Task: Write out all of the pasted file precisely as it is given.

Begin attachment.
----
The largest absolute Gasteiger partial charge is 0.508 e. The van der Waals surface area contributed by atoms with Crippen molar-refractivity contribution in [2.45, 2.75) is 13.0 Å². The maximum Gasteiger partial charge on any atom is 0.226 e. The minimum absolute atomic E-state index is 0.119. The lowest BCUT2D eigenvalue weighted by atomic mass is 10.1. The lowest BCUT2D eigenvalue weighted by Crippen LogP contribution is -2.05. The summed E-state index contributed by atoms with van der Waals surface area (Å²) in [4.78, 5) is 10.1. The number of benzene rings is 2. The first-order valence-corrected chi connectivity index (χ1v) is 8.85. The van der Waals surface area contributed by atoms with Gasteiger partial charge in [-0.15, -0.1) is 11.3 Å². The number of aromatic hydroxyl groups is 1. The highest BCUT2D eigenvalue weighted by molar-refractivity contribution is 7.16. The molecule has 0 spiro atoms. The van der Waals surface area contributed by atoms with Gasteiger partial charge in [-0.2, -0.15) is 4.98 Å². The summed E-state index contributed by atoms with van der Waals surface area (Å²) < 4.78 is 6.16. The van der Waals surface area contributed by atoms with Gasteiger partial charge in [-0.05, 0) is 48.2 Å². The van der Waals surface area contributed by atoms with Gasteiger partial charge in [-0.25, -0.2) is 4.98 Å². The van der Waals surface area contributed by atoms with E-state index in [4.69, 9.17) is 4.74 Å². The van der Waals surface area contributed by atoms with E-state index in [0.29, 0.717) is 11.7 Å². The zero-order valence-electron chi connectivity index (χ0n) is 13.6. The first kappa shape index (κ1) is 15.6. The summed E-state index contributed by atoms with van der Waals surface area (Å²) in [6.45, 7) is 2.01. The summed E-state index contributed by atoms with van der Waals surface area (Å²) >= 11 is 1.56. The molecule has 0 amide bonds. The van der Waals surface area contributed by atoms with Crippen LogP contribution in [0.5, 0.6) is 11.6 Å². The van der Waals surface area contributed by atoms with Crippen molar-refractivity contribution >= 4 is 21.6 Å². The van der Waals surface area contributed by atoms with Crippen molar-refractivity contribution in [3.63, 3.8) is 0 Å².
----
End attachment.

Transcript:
The largest absolute Gasteiger partial charge is 0.508 e. The van der Waals surface area contributed by atoms with Crippen molar-refractivity contribution in [2.45, 2.75) is 13.0 Å². The maximum Gasteiger partial charge on any atom is 0.226 e. The minimum absolute atomic E-state index is 0.119. The lowest BCUT2D eigenvalue weighted by atomic mass is 10.1. The lowest BCUT2D eigenvalue weighted by Crippen LogP contribution is -2.05. The summed E-state index contributed by atoms with van der Waals surface area (Å²) in [4.78, 5) is 10.1. The number of benzene rings is 2. The first-order valence-corrected chi connectivity index (χ1v) is 8.85. The van der Waals surface area contributed by atoms with Gasteiger partial charge in [-0.15, -0.1) is 11.3 Å². The number of aromatic hydroxyl groups is 1. The highest BCUT2D eigenvalue weighted by molar-refractivity contribution is 7.16. The molecule has 0 spiro atoms. The van der Waals surface area contributed by atoms with Gasteiger partial charge in [-0.2, -0.15) is 4.98 Å². The summed E-state index contributed by atoms with van der Waals surface area (Å²) < 4.78 is 6.16. The van der Waals surface area contributed by atoms with Gasteiger partial charge in [-0.05, 0) is 48.2 Å². The van der Waals surface area contributed by atoms with Gasteiger partial charge in [-0.25, -0.2) is 4.98 Å². The van der Waals surface area contributed by atoms with E-state index in [4.69, 9.17) is 4.74 Å². The van der Waals surface area contributed by atoms with E-state index in [0.29, 0.717) is 11.7 Å². The zero-order valence-electron chi connectivity index (χ0n) is 13.6. The first kappa shape index (κ1) is 15.6. The summed E-state index contributed by atoms with van der Waals surface area (Å²) in [6.45, 7) is 2.01. The summed E-state index contributed by atoms with van der Waals surface area (Å²) >= 11 is 1.56. The molecule has 0 amide bonds. The van der Waals surface area contributed by atoms with Crippen LogP contribution in [0.5, 0.6) is 11.6 Å². The van der Waals surface area contributed by atoms with Crippen molar-refractivity contribution >= 4 is 21.6 Å². The van der Waals surface area contributed by atoms with Crippen molar-refractivity contribution in [3.63, 3.8) is 0 Å².